The Libyan Red Crescent refuted claims say that it had found 116 Egyptian bodies buried in a desert area, east Libya.
Several News outlets mistakenly reported that the bodies are of illegal immigrants, adding that they found their IDs and other personal belongings also buried with them. The claims came only a few days after Egypt has received the bodies of 20 Egyptian Christians beheaded in Libya by the Islamic State terrorist group (ISIS) in 2015.
The Egyptian authorities always coordinate with their Libyan counterparts in such cases to return the bodies to their relatives.
The 116 victims were said to be among many Egyptians who risked their lives to find work in the lawless chaos of Libya following the downfall of Muammar Gaddafi in 2011 and civil war.
Since the ouster of Libyan long-time leader Ghaddafi, the war-torn country draws wide international and regional attention, causing a serious threat on the national security of North Africa and Europe.
Libya, which is struggling to get through the critical political situation that it has been experiencing since 2011, is not only trying to unify its army, but is longing to revive its political functions by conducting presidential and legislative elections.
Egypt has hosted several meetings to bring the Libyan conflicted factions to the negotiations table to resolve the Libyan crisis and amend the Skhirat agreement, which aims at ending Libya’s civil war.
The major obstacle in the face of any international or Arab participation in ending the crisis in Libya is the lack of a Libyan partner that would support any involvement. Since 2014, there are two major factions on the ground, one led by Haftar, commander of the Libyan National Army, who now controls the eastern side of Libya and works in cooperation with the government of the House of Representatives, known as the Tobruk government. The other is led by Fayez al-Sarraj, head of the UN-backed Libyan Government of National Accord.
Therefore, there is no official side recognized by all parties in Libya, but there are two opposing factions, roughly equivalent in terms of power, competing for legitimacy. Nonetheless, neither side appears to be able to tip the scales of this conflict in its favor.
Egyptian diplomatic efforts in Libya
Policymakers in Egypt believe that Libya should have a unified body representing all sides in the war-torn country. However, this requires the elimination of terrorist groups that are plaguing the country and standing in the way of any regional or international attempt for reconciliation.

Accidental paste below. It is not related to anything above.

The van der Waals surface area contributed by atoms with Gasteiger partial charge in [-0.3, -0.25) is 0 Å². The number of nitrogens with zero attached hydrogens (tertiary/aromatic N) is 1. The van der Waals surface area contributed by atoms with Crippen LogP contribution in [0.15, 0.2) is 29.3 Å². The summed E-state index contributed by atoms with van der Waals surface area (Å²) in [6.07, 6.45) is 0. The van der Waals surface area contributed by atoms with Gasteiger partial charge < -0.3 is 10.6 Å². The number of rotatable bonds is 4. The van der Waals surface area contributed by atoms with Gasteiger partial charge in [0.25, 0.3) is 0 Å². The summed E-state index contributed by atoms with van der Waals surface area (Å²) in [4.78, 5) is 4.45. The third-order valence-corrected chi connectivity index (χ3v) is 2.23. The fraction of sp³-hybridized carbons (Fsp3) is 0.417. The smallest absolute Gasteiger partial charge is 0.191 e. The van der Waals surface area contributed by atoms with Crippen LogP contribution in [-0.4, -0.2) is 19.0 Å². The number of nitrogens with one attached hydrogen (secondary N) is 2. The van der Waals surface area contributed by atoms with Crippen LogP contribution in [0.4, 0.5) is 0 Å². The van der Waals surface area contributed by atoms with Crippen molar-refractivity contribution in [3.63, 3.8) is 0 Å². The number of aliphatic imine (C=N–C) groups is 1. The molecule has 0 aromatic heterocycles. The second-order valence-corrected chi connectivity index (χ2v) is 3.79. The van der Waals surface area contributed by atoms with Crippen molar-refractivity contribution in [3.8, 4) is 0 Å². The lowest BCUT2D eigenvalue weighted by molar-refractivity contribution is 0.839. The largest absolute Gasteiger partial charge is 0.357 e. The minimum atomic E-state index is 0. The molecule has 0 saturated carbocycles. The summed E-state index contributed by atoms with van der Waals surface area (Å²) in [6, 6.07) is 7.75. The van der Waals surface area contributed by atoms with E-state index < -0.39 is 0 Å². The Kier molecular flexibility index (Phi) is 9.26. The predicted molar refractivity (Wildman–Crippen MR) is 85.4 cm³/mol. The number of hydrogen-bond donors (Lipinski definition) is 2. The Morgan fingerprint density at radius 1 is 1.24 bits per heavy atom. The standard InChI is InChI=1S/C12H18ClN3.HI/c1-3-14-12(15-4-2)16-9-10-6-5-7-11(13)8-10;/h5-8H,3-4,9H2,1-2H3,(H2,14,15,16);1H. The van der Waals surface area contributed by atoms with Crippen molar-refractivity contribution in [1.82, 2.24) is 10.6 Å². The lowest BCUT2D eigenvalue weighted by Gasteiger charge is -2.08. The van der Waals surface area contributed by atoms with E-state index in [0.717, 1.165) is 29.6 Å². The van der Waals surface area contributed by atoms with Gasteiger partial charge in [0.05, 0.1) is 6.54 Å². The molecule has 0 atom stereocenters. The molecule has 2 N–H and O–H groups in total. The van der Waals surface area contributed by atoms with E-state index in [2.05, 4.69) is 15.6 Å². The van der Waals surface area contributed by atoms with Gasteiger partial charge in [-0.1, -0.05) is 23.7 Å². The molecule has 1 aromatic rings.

The Egyptian state is aware that any intervention in Libyan affairs will enrage the Libyan people due to religious and national sensitivities.
Therefore, Egypt called for a meeting in August 2014 to discuss the formation of a coalition force with the United States and other Arab nations. The final recommendation of the meeting, held in Cairo, did not suggest the formation of any Arab or international military intervention in Libya, but it called for the immediate cessation of all armed operations in order to support the political process in Libya.
In December 2015, the Skhirat Agreement was signed by major parties in the Libyan conflict under the supervision of UN envoy Martin Kobler in the city of Skhirat, Morocco. The agreement recommends a peaceful transition of power and the establishment of a national unity government. However, the agreement failed to achieve the desired stability on the ground because it lacked consensus.
Egypt’s officials held several meetings with their Libyan counterparts as well as members in Tobruk’s House of Representatives to resolve the Libyan crisis and amend the Skhirat agreement.
In December 2016, Cairo hosted a conference attended by Libyan officials and representatives from the country’s numerous factions, where they issued five proposed amendments to the agreement. The conference concluded with a decision to amend the eighth article of the Skhirat agreement that outlined the jurisdiction of the Libyan army chief commander.
Negotiations to unify the Libyan military were held as a part of Egypt’s initiative that kicked off in July 2017 to unify the military institutions. The first meeting aimed at creating a framework for the initiative while the second and third meetings were held in Cairo from Oct. 29 to Nov. 2, 2017, to follow up on the results of the first meeting.
The fourth meeting was held from Dec. 6 to 9 to restructure the Libyan army.
Egyptian Officials met again with Libyan military forces in Cairo on Feb. 21, 2018 in order to continue the discussions. The meetings delved into the methods used to unify and restructure the Libyan military forces after a long split that resulted from the outbreak of the Libyan revolution in 2011.
The sixth round of the negotiation on the unification of the Libyan military establishment was held on March 23 in Cairo.
In a press release issued at the conclusion of the meeting, the Libyan factions convening in Cairo agreed to resume with their talks in an attempt to complete the establishment of the four technical committees that the Libyan factions agreed on forming during the previous rounds of talks as an initial step towards the consolidation of the military establishment of Libya.
The meeting also concluded with reaffirming the participant’s keenness to move ahead with unifying the Libyan army whose top priority is to maintain and preserve Libya’s national security and peace and stand firm against foreign interferences.
Members of the Security Council welcomed recent efforts to strengthen an inclusive political dialogue among all Libyans, supported by Libya’s neighbors, international partners and regional organizations within the framework of the Libyan Political Agreement endorsed by UN Security Council Resolution 2259.